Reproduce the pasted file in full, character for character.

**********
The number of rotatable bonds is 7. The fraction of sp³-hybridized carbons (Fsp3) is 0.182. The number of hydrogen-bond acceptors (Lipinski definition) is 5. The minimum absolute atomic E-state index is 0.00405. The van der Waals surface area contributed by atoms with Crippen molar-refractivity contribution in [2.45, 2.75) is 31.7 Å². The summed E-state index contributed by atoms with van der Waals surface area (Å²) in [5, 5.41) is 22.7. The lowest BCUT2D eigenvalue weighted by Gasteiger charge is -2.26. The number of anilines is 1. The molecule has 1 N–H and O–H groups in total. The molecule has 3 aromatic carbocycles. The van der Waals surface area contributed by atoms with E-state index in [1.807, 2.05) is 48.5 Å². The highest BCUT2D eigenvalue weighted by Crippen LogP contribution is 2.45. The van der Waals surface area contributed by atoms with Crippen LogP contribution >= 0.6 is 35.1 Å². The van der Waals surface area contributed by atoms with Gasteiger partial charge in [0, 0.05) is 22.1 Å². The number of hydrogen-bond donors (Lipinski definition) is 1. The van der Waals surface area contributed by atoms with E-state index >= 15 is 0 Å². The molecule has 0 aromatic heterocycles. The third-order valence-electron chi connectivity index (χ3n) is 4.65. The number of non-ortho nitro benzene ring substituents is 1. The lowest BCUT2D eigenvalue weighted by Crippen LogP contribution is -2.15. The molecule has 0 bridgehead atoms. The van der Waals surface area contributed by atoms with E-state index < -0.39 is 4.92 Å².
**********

The number of rotatable bonds is 7. The fraction of sp³-hybridized carbons (Fsp3) is 0.182. The number of hydrogen-bond acceptors (Lipinski definition) is 5. The minimum absolute atomic E-state index is 0.00405. The van der Waals surface area contributed by atoms with Crippen molar-refractivity contribution in [2.45, 2.75) is 31.7 Å². The summed E-state index contributed by atoms with van der Waals surface area (Å²) in [5, 5.41) is 22.7. The lowest BCUT2D eigenvalue weighted by Gasteiger charge is -2.26. The number of anilines is 1. The molecule has 1 N–H and O–H groups in total. The molecule has 3 aromatic carbocycles. The van der Waals surface area contributed by atoms with E-state index in [1.807, 2.05) is 48.5 Å². The highest BCUT2D eigenvalue weighted by Crippen LogP contribution is 2.45. The van der Waals surface area contributed by atoms with Crippen LogP contribution >= 0.6 is 35.1 Å². The van der Waals surface area contributed by atoms with Gasteiger partial charge in [0, 0.05) is 22.1 Å². The number of hydrogen-bond donors (Lipinski definition) is 1. The van der Waals surface area contributed by atoms with E-state index >= 15 is 0 Å². The molecule has 0 aromatic heterocycles. The third-order valence-electron chi connectivity index (χ3n) is 4.65. The number of non-ortho nitro benzene ring substituents is 1. The lowest BCUT2D eigenvalue weighted by Crippen LogP contribution is -2.15. The molecule has 0 bridgehead atoms. The van der Waals surface area contributed by atoms with E-state index < -0.39 is 4.92 Å².